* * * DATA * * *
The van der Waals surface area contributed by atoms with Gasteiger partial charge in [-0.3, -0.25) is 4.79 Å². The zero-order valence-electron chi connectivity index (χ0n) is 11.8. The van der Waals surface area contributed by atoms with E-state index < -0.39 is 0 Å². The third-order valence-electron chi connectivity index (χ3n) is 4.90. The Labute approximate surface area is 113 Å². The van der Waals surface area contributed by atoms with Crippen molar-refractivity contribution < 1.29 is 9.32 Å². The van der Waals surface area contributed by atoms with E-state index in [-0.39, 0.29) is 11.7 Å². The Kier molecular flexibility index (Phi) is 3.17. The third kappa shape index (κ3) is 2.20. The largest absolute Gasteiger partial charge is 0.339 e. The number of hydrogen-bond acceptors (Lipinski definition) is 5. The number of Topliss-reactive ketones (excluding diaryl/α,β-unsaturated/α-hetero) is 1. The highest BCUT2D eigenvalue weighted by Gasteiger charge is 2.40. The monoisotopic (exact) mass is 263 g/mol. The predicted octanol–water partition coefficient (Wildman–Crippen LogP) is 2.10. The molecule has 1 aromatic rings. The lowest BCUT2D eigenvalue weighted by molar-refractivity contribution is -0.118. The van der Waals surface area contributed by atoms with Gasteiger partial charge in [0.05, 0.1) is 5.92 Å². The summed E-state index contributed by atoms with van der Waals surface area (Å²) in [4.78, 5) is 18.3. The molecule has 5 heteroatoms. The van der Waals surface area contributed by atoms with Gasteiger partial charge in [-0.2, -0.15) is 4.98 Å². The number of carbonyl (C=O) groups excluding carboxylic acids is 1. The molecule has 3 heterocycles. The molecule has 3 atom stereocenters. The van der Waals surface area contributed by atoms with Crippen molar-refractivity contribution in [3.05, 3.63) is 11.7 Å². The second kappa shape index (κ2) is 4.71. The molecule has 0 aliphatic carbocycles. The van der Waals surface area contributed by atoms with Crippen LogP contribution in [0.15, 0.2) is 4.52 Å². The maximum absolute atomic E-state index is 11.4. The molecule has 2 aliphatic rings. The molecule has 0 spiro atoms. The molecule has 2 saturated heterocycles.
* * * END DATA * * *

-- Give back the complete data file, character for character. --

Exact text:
The van der Waals surface area contributed by atoms with Gasteiger partial charge in [-0.3, -0.25) is 4.79 Å². The zero-order valence-electron chi connectivity index (χ0n) is 11.8. The van der Waals surface area contributed by atoms with E-state index < -0.39 is 0 Å². The third-order valence-electron chi connectivity index (χ3n) is 4.90. The Labute approximate surface area is 113 Å². The van der Waals surface area contributed by atoms with Crippen molar-refractivity contribution < 1.29 is 9.32 Å². The van der Waals surface area contributed by atoms with E-state index in [-0.39, 0.29) is 11.7 Å². The Kier molecular flexibility index (Phi) is 3.17. The third kappa shape index (κ3) is 2.20. The largest absolute Gasteiger partial charge is 0.339 e. The number of hydrogen-bond acceptors (Lipinski definition) is 5. The number of Topliss-reactive ketones (excluding diaryl/α,β-unsaturated/α-hetero) is 1. The highest BCUT2D eigenvalue weighted by Gasteiger charge is 2.40. The monoisotopic (exact) mass is 263 g/mol. The predicted octanol–water partition coefficient (Wildman–Crippen LogP) is 2.10. The molecule has 1 aromatic rings. The lowest BCUT2D eigenvalue weighted by molar-refractivity contribution is -0.118. The van der Waals surface area contributed by atoms with Gasteiger partial charge in [0.05, 0.1) is 5.92 Å². The summed E-state index contributed by atoms with van der Waals surface area (Å²) in [4.78, 5) is 18.3. The molecule has 5 heteroatoms. The van der Waals surface area contributed by atoms with Gasteiger partial charge in [-0.2, -0.15) is 4.98 Å². The number of carbonyl (C=O) groups excluding carboxylic acids is 1. The molecule has 3 heterocycles. The molecule has 3 atom stereocenters. The van der Waals surface area contributed by atoms with Crippen molar-refractivity contribution in [3.05, 3.63) is 11.7 Å². The second kappa shape index (κ2) is 4.71. The molecule has 0 aliphatic carbocycles. The van der Waals surface area contributed by atoms with Crippen LogP contribution in [0.15, 0.2) is 4.52 Å². The maximum absolute atomic E-state index is 11.4. The molecule has 2 aliphatic rings. The molecule has 0 spiro atoms. The molecule has 2 saturated heterocycles.